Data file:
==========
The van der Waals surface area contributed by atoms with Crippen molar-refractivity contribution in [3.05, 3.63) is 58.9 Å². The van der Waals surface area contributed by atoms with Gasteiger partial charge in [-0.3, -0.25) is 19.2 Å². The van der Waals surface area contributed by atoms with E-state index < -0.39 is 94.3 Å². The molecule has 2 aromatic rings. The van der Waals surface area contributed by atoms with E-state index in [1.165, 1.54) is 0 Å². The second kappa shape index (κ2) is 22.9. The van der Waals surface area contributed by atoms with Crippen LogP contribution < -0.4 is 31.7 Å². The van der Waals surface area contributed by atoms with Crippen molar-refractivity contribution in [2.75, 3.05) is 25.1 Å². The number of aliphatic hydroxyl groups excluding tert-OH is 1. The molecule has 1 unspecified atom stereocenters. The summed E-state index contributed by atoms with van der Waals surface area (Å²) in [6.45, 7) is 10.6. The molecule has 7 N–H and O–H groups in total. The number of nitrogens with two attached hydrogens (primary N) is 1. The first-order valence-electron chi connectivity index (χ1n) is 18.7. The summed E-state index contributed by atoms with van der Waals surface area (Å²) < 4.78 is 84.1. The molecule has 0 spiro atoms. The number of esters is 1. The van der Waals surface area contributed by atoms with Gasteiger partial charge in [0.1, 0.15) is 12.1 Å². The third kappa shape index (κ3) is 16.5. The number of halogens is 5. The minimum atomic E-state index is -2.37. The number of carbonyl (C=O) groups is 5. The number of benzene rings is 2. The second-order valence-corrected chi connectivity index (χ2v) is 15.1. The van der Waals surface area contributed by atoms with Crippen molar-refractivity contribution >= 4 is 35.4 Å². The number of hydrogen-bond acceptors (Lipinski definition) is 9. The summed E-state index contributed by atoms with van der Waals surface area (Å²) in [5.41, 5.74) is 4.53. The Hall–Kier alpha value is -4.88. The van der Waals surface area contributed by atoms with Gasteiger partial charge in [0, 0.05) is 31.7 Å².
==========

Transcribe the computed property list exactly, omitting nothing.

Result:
The van der Waals surface area contributed by atoms with Crippen molar-refractivity contribution in [3.05, 3.63) is 58.9 Å². The van der Waals surface area contributed by atoms with Gasteiger partial charge in [-0.3, -0.25) is 19.2 Å². The van der Waals surface area contributed by atoms with E-state index < -0.39 is 94.3 Å². The molecule has 2 aromatic rings. The van der Waals surface area contributed by atoms with E-state index in [1.165, 1.54) is 0 Å². The second kappa shape index (κ2) is 22.9. The van der Waals surface area contributed by atoms with Crippen LogP contribution < -0.4 is 31.7 Å². The van der Waals surface area contributed by atoms with Crippen molar-refractivity contribution in [2.75, 3.05) is 25.1 Å². The number of aliphatic hydroxyl groups excluding tert-OH is 1. The molecule has 1 unspecified atom stereocenters. The summed E-state index contributed by atoms with van der Waals surface area (Å²) in [6.45, 7) is 10.6. The molecule has 7 N–H and O–H groups in total. The number of nitrogens with two attached hydrogens (primary N) is 1. The first-order valence-electron chi connectivity index (χ1n) is 18.7. The summed E-state index contributed by atoms with van der Waals surface area (Å²) < 4.78 is 84.1. The molecule has 0 spiro atoms. The number of esters is 1. The van der Waals surface area contributed by atoms with Gasteiger partial charge in [0.1, 0.15) is 12.1 Å². The third kappa shape index (κ3) is 16.5. The number of halogens is 5. The minimum atomic E-state index is -2.37. The number of carbonyl (C=O) groups is 5. The number of benzene rings is 2. The second-order valence-corrected chi connectivity index (χ2v) is 15.1. The van der Waals surface area contributed by atoms with Crippen molar-refractivity contribution >= 4 is 35.4 Å². The number of hydrogen-bond acceptors (Lipinski definition) is 9. The summed E-state index contributed by atoms with van der Waals surface area (Å²) in [5.41, 5.74) is 4.53. The Hall–Kier alpha value is -4.88. The van der Waals surface area contributed by atoms with Gasteiger partial charge in [0, 0.05) is 31.7 Å².